Although there is a lot of debate around whether cover letters are necessary and if hiring managers even read them, a general rule of thumb is to err on the side of caution. That means including a cover letter. Worst case, it doesn’t get read. Best case, it gets read and gives you an edge over the competition because it piques an employer’s interest and makes them want to learn more about you. If it comes down to you and someone else being equally qualified, taking the time to create a cover letter could pay off.
But sending along a generic cover letter that could be from anyone for any job at any company does nothing to help your case. If you’re going to take the time to write a cover letter, do it right and make it personalized. Once you’ve found a job that you’re truly interested in and feel you are a good fit for, tailor your cover letter to that role and show the hiring manager why they should invite you for an interview.
Here are 4 ways to add a personal touch to your cover letter:
- Address it to a specific person. Stop using a generic “To Whom It May Concern,” or “Dear Sir or Madam.” Not only do these phrases date you, they show a lack of effort. Check the job posting or company website for the hiring manager’s name, or the name of the person you would potentially report to. You can also do an Internet search to see what you can find. There is a lot of information out there, so do your best to identify a specific person related to the role. If you’re really struggling, you could address it to the department you’re applying to, or to the recruiting/talent acquisition team.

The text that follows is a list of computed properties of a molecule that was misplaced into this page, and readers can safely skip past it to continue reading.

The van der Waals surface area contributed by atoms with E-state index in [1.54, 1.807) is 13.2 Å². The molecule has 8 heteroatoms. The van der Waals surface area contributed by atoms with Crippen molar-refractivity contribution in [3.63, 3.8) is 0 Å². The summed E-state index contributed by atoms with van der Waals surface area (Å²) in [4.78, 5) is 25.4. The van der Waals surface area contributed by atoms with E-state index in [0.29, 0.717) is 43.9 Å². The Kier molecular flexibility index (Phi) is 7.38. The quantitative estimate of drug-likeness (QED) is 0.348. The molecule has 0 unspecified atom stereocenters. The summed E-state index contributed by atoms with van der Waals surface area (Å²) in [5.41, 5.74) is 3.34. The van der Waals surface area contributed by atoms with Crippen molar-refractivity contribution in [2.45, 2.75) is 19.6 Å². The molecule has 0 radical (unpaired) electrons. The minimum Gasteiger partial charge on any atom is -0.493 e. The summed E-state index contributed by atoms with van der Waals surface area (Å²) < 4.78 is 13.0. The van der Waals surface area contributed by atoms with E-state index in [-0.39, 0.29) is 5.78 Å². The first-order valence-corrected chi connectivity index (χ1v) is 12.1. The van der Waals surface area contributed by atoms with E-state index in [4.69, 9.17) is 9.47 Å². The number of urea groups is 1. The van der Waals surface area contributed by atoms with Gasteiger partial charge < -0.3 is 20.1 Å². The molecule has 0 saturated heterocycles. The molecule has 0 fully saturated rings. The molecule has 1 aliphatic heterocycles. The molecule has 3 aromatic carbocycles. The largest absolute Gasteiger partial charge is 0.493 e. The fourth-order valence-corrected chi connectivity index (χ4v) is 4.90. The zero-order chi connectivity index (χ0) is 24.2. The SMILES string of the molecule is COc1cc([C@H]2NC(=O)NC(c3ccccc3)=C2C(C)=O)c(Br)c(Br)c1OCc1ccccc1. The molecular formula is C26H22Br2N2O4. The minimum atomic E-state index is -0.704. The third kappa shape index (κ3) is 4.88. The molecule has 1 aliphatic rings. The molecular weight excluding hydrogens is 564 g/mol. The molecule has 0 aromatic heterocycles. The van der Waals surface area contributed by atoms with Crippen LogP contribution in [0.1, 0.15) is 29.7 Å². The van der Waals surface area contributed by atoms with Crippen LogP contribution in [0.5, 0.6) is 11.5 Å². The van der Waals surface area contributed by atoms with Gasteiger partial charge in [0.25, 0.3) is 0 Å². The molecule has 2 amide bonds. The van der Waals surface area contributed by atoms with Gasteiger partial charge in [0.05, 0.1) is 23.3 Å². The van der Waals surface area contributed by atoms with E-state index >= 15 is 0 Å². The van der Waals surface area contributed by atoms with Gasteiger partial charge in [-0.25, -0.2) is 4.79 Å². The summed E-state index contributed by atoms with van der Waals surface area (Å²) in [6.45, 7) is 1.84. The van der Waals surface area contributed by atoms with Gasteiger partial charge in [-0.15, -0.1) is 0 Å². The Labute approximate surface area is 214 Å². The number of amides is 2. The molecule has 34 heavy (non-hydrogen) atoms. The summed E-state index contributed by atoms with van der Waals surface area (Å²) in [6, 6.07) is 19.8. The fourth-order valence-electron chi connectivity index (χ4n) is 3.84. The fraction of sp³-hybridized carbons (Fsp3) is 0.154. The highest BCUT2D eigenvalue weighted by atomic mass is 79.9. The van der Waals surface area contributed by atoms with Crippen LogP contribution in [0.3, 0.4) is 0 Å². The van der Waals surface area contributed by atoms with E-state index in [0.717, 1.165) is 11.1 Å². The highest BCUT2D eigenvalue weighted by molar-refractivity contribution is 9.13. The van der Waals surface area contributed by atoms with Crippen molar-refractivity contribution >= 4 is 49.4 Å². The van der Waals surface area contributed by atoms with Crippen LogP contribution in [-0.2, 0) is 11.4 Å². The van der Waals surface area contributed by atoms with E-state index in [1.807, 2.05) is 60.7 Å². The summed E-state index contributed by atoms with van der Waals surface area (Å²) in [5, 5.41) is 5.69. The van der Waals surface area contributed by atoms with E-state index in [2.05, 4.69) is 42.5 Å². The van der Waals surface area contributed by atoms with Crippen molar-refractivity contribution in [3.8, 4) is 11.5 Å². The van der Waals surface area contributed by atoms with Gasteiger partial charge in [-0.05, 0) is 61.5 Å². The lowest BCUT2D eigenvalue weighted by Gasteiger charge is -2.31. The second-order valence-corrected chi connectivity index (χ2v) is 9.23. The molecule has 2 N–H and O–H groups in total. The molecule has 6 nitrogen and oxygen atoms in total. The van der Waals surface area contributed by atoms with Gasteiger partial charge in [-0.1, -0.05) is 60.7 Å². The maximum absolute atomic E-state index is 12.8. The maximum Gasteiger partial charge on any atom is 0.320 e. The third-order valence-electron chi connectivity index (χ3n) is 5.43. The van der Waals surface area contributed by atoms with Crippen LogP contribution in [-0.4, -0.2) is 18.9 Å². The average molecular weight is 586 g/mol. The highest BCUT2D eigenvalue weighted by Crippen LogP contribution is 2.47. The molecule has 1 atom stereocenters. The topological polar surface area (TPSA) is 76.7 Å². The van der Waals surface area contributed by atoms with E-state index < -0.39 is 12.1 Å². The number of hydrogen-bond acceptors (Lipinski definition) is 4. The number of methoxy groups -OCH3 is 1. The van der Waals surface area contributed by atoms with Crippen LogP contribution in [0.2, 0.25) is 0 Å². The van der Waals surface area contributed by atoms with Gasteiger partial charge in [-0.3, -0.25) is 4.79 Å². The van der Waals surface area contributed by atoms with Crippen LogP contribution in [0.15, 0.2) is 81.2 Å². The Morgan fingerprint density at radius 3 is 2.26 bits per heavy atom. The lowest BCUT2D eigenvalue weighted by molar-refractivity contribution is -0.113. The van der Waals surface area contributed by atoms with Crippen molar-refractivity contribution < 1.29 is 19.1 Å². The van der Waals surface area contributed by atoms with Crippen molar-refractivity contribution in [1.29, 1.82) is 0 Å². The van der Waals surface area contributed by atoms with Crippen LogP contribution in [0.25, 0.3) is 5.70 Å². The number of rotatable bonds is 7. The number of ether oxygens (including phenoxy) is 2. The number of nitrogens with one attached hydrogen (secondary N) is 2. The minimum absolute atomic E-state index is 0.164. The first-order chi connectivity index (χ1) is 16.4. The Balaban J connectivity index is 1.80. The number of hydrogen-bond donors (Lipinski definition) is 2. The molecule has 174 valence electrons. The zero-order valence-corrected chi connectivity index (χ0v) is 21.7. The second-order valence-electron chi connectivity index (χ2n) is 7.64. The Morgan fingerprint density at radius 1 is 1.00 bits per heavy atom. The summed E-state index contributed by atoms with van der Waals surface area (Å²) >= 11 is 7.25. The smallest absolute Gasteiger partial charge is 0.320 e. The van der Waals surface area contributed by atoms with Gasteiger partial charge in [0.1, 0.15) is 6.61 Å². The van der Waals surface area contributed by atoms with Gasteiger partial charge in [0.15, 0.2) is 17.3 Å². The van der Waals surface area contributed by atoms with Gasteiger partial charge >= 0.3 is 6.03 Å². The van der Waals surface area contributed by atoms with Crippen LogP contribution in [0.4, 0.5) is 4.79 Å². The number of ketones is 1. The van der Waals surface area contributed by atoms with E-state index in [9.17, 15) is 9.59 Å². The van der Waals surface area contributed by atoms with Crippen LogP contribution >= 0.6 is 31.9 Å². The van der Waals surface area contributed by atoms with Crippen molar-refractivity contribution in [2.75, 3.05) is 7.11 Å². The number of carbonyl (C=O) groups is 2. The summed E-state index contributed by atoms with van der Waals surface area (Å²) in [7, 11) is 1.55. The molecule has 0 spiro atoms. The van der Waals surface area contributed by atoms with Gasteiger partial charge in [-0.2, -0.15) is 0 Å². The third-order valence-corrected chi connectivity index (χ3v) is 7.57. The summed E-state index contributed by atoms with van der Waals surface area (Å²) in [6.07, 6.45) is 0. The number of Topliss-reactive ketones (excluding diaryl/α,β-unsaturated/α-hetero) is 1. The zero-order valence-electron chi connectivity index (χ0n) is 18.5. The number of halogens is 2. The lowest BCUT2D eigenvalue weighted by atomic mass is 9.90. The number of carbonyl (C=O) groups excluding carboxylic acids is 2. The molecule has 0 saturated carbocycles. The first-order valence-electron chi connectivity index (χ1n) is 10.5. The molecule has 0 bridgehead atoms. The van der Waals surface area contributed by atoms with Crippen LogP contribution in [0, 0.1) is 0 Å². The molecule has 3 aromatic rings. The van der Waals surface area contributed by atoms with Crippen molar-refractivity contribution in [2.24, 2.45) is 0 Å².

- Mention someone you know at the company. Having connections can go a long way. A lot of companies prioritize referrals from current employees, so don’t be afraid to name drop if you know someone. Just make sure you let that person know you’re doing so.
- Highlight something you know about the company. Pay attention to the news. Did the company recently go through a merger or acquisition? Did they introduce a new product or service? Are they expanding into a new market? Demonstrate that you’re up-to-date on what is happening at the organization, then link that to how you can help the company. Do you have experience building clients in new areas? Working with a certain technology they’re implementing? Managing financials following a company integration?
- Align your skills and experience with the job. Show that you have read the job opening carefully and possess the experience they desire. Pick two or three key points where you are strong or have a lot of knowledge or experience, and call them out. For instance, how you managed a multi-million-dollar project across several teams. Your comfort with organizing executive calendars and scheduling. Your ability to create forecasting models or source reputable vendors.
Your cover letter shouldn’t rehash your resume. It should expand upon certain points and add more detail and insight. It should capture a hiring manager’s attention and give them a reason to move onto your resume and contact you for an interview. Taking the time and making the effort to create a personalized cover letter for the job lets the hiring manager know you’ve thought about the position and what makes you a great fit – not just that you’ve applied for anything you seem remotely qualified for.
If it has been a while since you updated your resume and wrote a cover letter, don’t stress. The team at Grammar Chic is here to lead the way and help you create polished documents that demonstrate what you bring to the table. Contact us today at (803) 831-7444 or firstname.lastname@example.org to get started!